Our Documentary Heritage showcases holdings drawn from the vast collections of the Pennsylvania State Archives.

From the period of early contact of Native Americans with European settlers through the first half of the nineteenth century, little effort was made by most Americans of European descent to understand the religious beliefs and practices of the Native peoples. This began to change in 1855 when Henry Wadsworth Longfellow’s epic poem “Song of Hiawatha” captured the American imagination with a romanticized version of Native American traditions. At about the same time, Philadelphia folklorist Charles Godfrey Leland (1824-1903) began conducting interviews of Algonquin tribes in New England to record their religious beliefs and folk traditions.

In the early twentieth century, professional and amateur anthropologists, ethnographers, folklorists, and historians in Pennsylvania began to systematically document Native religious practices among the tribes of the once powerful Iroquois Confederacy. After befriending Aren Akweks (Ray Fadden) of the Akwesasne Mohawk Counselor Organization, Paul A. W. Wallace (1891-1967) was adopted into the Mohawk Nation of the Iroquois on July 15, 1949, taking the name Tor-ri-wa-wa-kon (“Holding a message”). Merle H. Deardorff (1890–1971), a Warren banker, developed a lifelong interest in the Iroquois Seneca living on the Cornplanter Reservation in Warren County. Dated September 3, 1943, a transcript of a Seneca religious ceremony expressing “thankfulness to the Great Mother the earth” is contained in Manuscript Group (MG) 220, Merle H. Deardorff Collection, at the Pennsylvania State Archives. The page is part of a complete transcript of the ceremony recorded by Clayton White Plain, a Seneca living in New York. Deardorff regularly corresponded with members of the Seneca and contemporary authorities William N. Fenton, Donald H. Kent, George S. Snyderman, John Witthoft, and Wallace.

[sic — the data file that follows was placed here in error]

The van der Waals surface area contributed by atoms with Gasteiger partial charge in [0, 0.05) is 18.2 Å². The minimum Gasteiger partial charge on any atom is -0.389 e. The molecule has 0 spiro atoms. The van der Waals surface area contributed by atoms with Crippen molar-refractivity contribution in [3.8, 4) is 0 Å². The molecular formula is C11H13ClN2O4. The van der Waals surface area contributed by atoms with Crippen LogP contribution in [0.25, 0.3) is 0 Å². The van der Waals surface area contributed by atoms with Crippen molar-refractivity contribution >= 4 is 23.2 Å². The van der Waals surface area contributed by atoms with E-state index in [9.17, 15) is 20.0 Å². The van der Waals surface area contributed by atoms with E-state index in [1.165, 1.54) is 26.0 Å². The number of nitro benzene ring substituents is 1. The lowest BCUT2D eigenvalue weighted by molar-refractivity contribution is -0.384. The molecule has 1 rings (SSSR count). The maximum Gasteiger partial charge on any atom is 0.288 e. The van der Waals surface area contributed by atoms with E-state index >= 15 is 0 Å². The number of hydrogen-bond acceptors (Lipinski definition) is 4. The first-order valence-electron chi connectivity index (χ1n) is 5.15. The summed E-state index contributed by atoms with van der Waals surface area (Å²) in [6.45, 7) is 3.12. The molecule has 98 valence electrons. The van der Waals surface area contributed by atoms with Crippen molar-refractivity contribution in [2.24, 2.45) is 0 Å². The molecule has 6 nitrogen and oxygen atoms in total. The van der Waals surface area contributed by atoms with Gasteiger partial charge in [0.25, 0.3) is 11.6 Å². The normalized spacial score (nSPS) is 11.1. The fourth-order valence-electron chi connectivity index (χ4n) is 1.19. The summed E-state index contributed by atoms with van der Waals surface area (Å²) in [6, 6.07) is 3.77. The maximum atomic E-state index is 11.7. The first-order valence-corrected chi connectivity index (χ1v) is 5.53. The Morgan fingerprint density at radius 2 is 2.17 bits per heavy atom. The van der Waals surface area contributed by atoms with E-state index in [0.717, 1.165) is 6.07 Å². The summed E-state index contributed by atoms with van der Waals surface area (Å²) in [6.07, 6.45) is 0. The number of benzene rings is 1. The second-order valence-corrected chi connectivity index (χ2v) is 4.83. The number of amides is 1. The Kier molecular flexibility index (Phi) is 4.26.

The Deardorff Collection contains correspondence, research notes, and transcripts of diaries and journals relating to Seneca warriors Cornplanter, Governor Blacksnake, Handsome Lake, and Red Jacket. Materials related to Native American religions are also found in MG 192, Paul A. W. Wallace Collection, and MG 395, Donald H. Kent Collection, at the Pennsylvania State Archives, as well as in Manuscript Collection (MC) 51, George S. Snyderman Papers, and MC 20, William N. Fenton Papers, held by the American Philosophical Society (APS), and MG 363, Charles Godfrey Leland Papers, at the Historical Society of Pennsylvania (HSP). Both APS and HSP are located in Philadelphia.

This is the fourth and final installment of Our Documentary Heritage underscoring the Pennsylvania Historical and Museum Commission’s annual theme for 2011, “William Penn’s Legacy: Religious and Spiritual Diversity.”


Willis L. Shirk Jr. is an archivist with the Pennsylvania State Archives.